The current corona crisis is causing some difficulties for Germany's fruit importers: The bureaucracy concerning the procurement of goods has increased enormously and with it, the time required for the entire supply chain. Nevertheless, people can basically go forward into the future with hope, says Thies Claußen, Quality Manager at Global Fruit Point LLC.
At the North German fruit trading company, the exceptional situation has also influenced the internal operating procedures and daily business. "We have, as far as possible, integrated a kind of 50-50 regulation into our office work. In other words, we do half of our work in the office and half in the home office. However, this sometimes presents us with great challenges, because in our business, many documents have to be transmitted and sorted".
Complicated operating procedures
The import and trade of fruit and vegetables is one of the system-relevant business areas, and thus the flow of goods still takes place, Mr. Claußen confirmed. "There are of course several challenges associated with this at the moment. For example, the aforementioned documents, which the authorities accept as copies rather than originals for the time being, but later want to have the originals submitted later, cause a foreseeable extra workload: these extended operating procedures lead to massive additional work, especially when working with perishable foodstuffs such as fruit and vegetables.
'Fruit can't wait', that was already an issue before the crisis, and it's not going to get any easier now." The national and European associations are now trying to find a solution.
Thies Claußen together with Beate Löwe-Navarro at the Global Fruit Point stand during Fruit Logistica 2019.
The current measures also have an impact on the logistics service providers and partners of Global Fruit Point. "Until recently, fruit was packed shoulder to shoulder at our packing plants. Because of the current distance rules, this packing process has now become much more complicated. This indirectly affects us, of course, although the previous effect on the packed quantity is still limited," Claußen explained.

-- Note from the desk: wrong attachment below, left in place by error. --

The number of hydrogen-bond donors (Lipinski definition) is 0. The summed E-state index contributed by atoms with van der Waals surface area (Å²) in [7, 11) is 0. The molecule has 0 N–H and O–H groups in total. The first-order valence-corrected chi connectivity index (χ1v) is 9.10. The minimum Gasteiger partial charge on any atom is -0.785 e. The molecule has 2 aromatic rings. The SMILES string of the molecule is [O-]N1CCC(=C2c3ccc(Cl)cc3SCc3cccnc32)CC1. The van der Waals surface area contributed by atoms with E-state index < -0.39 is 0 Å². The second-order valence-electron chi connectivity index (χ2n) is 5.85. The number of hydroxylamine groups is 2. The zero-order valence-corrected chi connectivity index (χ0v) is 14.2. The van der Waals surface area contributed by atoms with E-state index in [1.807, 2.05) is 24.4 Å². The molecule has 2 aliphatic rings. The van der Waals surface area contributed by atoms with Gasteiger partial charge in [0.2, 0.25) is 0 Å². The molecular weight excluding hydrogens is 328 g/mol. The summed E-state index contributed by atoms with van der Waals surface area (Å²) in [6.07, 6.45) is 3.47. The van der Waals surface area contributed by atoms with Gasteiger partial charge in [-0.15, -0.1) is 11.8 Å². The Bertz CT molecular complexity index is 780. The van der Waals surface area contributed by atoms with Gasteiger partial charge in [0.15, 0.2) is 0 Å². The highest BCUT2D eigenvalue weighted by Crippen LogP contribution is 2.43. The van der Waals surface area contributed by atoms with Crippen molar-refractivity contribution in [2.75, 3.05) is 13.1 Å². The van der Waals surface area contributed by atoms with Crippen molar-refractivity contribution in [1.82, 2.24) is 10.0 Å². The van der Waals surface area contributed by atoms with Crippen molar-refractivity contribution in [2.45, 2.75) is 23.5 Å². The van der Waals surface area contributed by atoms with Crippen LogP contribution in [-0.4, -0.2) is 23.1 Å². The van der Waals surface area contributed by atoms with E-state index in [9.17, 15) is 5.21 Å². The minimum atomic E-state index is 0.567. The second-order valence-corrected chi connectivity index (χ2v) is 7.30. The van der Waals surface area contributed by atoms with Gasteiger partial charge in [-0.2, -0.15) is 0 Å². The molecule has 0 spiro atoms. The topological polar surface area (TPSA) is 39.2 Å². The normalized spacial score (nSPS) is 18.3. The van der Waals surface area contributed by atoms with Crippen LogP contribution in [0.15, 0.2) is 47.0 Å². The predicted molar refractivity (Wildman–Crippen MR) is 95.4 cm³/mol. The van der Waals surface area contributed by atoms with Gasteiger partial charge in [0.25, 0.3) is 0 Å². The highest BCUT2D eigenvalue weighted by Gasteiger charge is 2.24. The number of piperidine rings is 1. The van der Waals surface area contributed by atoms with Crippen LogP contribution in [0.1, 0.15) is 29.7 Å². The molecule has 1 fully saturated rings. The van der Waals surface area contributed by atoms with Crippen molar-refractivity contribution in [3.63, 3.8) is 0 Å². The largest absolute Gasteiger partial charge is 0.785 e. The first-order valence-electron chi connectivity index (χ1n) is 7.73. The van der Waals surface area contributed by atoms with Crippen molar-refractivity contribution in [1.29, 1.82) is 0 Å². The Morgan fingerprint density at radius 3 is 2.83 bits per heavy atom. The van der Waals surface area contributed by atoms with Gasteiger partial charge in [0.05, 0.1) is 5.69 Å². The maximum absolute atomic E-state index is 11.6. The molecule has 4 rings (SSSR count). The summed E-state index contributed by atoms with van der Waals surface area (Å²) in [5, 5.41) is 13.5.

Good season for overseas stone fruit, low demand for exotics
So far there has been no mention of noticeable supply bottlenecks or procurement problems with overseas products. The segment of unusual fruit exotics is currently experiencing lower demand, while "commercially available" exotics - such as mango and avocado - are being shipped in the usual quantities. Meanwhile, the season for overseas organic and Demeter quality kernels - one of the company's specialities - is now in full swing. "The campaign is running roughly identically to the previous year. The demand is at the same level, even slightly above average. We are now at the beginning of the Argentinian harvest, so it is still too early to assess the season. Nevertheless, based on information and deliveries so far, we expect a normal season."
Argentinian pears are offered in both organic and Demeter quality.
All in all the experienced quality manager is optimistic: "Certainly in our business sector, the trade in high quality food, I see a sustained renaissance in the recognition and appreciation of these articles. Our hope is accordingly that the crisis will ultimately also have a positive effect on the fruit industry," Claußen concluded.